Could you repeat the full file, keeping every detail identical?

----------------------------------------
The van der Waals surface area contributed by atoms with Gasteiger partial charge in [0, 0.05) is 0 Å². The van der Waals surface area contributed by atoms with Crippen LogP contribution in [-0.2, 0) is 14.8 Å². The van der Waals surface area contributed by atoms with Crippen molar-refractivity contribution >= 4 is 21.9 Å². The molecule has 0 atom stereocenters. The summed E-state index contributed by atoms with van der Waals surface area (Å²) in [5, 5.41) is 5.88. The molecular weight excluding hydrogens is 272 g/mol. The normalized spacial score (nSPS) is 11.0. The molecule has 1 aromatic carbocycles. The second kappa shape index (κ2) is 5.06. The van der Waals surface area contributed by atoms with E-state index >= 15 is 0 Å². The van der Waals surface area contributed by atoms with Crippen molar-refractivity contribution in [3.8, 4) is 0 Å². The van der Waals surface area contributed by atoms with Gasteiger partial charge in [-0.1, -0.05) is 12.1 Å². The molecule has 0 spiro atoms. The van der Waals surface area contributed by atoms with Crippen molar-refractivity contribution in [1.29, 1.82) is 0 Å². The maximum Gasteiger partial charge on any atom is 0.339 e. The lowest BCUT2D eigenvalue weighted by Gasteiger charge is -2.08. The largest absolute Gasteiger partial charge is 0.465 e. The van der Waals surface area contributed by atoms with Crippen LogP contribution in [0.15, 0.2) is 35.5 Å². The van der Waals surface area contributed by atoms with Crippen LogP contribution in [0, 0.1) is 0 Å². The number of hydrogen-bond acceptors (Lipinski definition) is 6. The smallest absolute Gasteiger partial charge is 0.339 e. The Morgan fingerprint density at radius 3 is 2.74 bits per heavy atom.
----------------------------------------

The van der Waals surface area contributed by atoms with Gasteiger partial charge in [0, 0.05) is 0 Å². The van der Waals surface area contributed by atoms with Crippen LogP contribution in [-0.2, 0) is 14.8 Å². The van der Waals surface area contributed by atoms with Crippen molar-refractivity contribution >= 4 is 21.9 Å². The molecule has 0 atom stereocenters. The summed E-state index contributed by atoms with van der Waals surface area (Å²) in [5, 5.41) is 5.88. The molecular weight excluding hydrogens is 272 g/mol. The normalized spacial score (nSPS) is 11.0. The molecule has 1 aromatic carbocycles. The second kappa shape index (κ2) is 5.06. The van der Waals surface area contributed by atoms with E-state index >= 15 is 0 Å². The van der Waals surface area contributed by atoms with Crippen molar-refractivity contribution in [3.8, 4) is 0 Å². The van der Waals surface area contributed by atoms with Gasteiger partial charge in [-0.1, -0.05) is 12.1 Å². The molecule has 0 spiro atoms. The van der Waals surface area contributed by atoms with Crippen molar-refractivity contribution in [1.29, 1.82) is 0 Å². The maximum Gasteiger partial charge on any atom is 0.339 e. The lowest BCUT2D eigenvalue weighted by Gasteiger charge is -2.08. The largest absolute Gasteiger partial charge is 0.465 e. The van der Waals surface area contributed by atoms with Crippen LogP contribution in [0.15, 0.2) is 35.5 Å². The van der Waals surface area contributed by atoms with Crippen LogP contribution in [0, 0.1) is 0 Å². The number of hydrogen-bond acceptors (Lipinski definition) is 6. The smallest absolute Gasteiger partial charge is 0.339 e. The Morgan fingerprint density at radius 3 is 2.74 bits per heavy atom.